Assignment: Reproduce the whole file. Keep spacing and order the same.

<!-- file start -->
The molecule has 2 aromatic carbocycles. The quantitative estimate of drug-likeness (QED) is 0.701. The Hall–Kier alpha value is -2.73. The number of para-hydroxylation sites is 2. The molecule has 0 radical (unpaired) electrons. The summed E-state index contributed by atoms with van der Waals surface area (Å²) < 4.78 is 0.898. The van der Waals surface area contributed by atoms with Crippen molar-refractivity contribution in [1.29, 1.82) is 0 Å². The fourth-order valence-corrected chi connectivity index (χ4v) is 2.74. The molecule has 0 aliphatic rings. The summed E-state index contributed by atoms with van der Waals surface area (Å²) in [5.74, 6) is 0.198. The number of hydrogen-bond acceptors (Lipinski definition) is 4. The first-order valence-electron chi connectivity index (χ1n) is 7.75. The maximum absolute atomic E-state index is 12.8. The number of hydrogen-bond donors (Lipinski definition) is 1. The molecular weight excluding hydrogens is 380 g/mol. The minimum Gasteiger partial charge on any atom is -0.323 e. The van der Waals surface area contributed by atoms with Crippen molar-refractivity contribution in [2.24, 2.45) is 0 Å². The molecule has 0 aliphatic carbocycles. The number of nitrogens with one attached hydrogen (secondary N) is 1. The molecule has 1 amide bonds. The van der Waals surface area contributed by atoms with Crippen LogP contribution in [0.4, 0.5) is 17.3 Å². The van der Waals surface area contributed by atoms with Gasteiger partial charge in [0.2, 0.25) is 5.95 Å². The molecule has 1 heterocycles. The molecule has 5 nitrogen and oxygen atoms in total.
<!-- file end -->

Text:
The molecule has 2 aromatic carbocycles. The quantitative estimate of drug-likeness (QED) is 0.701. The Hall–Kier alpha value is -2.73. The number of para-hydroxylation sites is 2. The molecule has 0 radical (unpaired) electrons. The summed E-state index contributed by atoms with van der Waals surface area (Å²) < 4.78 is 0.898. The van der Waals surface area contributed by atoms with Crippen molar-refractivity contribution in [1.29, 1.82) is 0 Å². The fourth-order valence-corrected chi connectivity index (χ4v) is 2.74. The molecule has 0 aliphatic rings. The summed E-state index contributed by atoms with van der Waals surface area (Å²) in [5.74, 6) is 0.198. The number of hydrogen-bond acceptors (Lipinski definition) is 4. The first-order valence-electron chi connectivity index (χ1n) is 7.75. The maximum absolute atomic E-state index is 12.8. The number of hydrogen-bond donors (Lipinski definition) is 1. The molecular weight excluding hydrogens is 380 g/mol. The minimum Gasteiger partial charge on any atom is -0.323 e. The van der Waals surface area contributed by atoms with Crippen molar-refractivity contribution in [2.24, 2.45) is 0 Å². The molecule has 0 aliphatic carbocycles. The number of nitrogens with one attached hydrogen (secondary N) is 1. The molecule has 1 amide bonds. The van der Waals surface area contributed by atoms with Crippen LogP contribution in [0.4, 0.5) is 17.3 Å². The van der Waals surface area contributed by atoms with Gasteiger partial charge in [0.2, 0.25) is 5.95 Å². The molecule has 1 heterocycles. The molecule has 5 nitrogen and oxygen atoms in total.